Rediscovering macrophotography

Forget-me-not

A couple of years ago I bought a secondhand macro lens (Nikon 105mm Micro) and did some focus stacking with withered roses to get a sharp image all the way down into the roses. Now, during the corona crisis, that I am confined to my house and garden, I start to value the little things in life, like a budding flower, or a bumblebee. So now, I am using my macrolens continuously to capture all these beauties. I never thought I would be taking pictures of flowers and insects. Honestly, it is much harder than I expected. Almost always I am facing challenges, and I love it.

Budding of pink rhododendron flowers

To share the love for these beauties of nature I hunt everyday in my garden to find new buds, flowers, or insects. I know my garden now much better than before. The pictures I like, I share them on Instagram (have a look at the right column of this blog). The pictures that are of the highest quality are submitted to Dreamstime. Currently the review process takes less than one hour.

In the ideal world a flower (or a detail) should be the main subject of the picture, well-lit, tack sharp, with a non-disturbing blurry background. And, of course, no noise in the picture. The combination turns out to be a challenge.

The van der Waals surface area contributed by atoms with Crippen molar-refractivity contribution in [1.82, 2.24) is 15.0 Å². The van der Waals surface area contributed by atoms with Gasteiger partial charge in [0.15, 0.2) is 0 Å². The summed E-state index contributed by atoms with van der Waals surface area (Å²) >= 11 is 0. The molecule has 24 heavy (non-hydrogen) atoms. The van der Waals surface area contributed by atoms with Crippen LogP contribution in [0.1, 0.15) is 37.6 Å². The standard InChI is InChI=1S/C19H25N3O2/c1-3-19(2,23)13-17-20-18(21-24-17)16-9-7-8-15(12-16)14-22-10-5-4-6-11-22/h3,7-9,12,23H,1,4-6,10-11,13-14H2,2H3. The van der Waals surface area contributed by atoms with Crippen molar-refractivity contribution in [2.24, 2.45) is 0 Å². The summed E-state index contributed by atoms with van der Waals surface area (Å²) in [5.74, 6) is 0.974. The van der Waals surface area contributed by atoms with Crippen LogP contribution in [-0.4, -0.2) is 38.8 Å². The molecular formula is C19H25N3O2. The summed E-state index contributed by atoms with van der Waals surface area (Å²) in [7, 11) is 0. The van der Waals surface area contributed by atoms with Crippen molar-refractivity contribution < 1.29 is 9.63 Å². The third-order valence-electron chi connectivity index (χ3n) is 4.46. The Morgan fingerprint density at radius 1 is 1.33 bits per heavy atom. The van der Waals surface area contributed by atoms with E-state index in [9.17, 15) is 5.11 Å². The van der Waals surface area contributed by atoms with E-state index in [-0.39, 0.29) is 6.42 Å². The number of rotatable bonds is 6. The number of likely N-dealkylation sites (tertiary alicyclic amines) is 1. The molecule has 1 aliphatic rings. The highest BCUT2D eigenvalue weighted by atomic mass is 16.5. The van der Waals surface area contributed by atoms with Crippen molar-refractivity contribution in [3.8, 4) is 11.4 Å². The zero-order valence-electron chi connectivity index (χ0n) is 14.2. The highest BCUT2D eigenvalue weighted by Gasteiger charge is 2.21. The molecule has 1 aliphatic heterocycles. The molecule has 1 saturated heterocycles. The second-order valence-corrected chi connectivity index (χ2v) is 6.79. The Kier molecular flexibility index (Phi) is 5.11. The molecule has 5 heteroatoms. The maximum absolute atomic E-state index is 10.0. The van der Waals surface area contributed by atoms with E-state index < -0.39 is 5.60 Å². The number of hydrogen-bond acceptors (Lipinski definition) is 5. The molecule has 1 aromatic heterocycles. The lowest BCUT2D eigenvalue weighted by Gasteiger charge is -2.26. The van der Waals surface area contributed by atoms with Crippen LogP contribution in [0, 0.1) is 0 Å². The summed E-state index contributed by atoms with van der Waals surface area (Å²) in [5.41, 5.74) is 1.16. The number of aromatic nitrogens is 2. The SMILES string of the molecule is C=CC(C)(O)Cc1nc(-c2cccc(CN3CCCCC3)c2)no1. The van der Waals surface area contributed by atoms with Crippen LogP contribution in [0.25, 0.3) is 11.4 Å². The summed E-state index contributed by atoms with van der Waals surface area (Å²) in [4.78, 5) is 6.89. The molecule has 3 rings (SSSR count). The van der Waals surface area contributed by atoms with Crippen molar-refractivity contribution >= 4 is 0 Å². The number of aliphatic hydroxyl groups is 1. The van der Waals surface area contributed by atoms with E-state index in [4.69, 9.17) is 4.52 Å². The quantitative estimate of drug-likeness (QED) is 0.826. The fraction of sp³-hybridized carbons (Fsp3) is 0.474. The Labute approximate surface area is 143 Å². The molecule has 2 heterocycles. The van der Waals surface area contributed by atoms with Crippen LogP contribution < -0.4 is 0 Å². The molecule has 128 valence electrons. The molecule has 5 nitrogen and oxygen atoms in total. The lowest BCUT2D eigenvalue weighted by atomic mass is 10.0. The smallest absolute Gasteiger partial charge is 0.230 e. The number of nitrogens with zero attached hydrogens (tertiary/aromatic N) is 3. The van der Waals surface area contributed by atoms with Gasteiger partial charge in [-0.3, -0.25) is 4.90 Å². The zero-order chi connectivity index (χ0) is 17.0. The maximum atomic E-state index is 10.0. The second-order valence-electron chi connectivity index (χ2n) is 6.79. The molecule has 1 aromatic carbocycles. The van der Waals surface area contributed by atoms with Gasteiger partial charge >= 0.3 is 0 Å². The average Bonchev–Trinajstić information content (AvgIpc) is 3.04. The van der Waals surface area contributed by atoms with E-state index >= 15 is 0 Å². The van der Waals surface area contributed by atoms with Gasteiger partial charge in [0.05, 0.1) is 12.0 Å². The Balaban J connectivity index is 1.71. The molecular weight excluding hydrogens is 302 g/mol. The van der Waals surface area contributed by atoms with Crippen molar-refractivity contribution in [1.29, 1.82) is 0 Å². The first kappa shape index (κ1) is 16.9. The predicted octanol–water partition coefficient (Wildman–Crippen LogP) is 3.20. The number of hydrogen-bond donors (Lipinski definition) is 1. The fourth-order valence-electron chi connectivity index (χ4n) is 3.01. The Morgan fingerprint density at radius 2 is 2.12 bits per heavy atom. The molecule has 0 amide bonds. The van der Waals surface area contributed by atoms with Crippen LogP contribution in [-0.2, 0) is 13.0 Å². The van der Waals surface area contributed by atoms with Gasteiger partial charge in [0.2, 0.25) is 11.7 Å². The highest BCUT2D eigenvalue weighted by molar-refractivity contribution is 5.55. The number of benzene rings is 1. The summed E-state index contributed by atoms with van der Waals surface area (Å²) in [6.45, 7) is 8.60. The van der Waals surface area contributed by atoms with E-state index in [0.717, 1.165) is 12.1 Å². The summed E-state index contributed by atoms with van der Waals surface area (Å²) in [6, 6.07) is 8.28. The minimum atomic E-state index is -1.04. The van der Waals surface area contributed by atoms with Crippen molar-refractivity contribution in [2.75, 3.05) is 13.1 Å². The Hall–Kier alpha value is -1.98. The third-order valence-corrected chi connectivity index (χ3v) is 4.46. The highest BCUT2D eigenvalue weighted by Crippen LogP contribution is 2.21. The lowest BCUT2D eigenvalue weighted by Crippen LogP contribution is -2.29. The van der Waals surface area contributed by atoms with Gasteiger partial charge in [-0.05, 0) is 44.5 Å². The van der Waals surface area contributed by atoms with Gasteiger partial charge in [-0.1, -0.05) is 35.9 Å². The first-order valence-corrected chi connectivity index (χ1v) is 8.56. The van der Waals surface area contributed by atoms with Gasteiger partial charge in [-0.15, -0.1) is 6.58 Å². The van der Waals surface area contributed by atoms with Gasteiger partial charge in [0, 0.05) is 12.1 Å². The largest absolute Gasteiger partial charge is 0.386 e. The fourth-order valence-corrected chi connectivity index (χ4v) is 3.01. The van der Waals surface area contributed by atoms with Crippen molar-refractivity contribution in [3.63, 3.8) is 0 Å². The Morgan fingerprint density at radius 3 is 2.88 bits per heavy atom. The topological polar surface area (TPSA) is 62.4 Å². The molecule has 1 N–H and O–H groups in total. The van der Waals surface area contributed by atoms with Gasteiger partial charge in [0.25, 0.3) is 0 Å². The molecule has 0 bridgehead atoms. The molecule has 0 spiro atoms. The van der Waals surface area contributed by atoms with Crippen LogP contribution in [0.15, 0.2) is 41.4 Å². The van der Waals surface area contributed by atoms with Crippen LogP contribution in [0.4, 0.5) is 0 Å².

As you probably know, shutter speed, aperture, and ISO depend on each other. Changing one has an effect on the others. This is called the Photographic Triangle.

For example, the depth-of-field at 30cm from the flower for a 105mm lens at f/11 is only 0.4cm. Can you imagine! If you move just a little bit the flower is out of focus. Increasing the depth-of-field to 0.7cm by going to f/22 means either a slower shutter speed or an increase of ISO (introducing some noise in the picture).

A consequence of an increase of ISO means that objects in the background become more visible, distracting attention from the flower. A slower shutter speed, on the other hand, seems fine if we use a tripod; however, if it is too windy or if the insect is moving, it is not going to work. All in all, it is not as easy as I thought.

In the upcoming posts I will have a closer look at some of these challenges.

Tiny white-purple flowers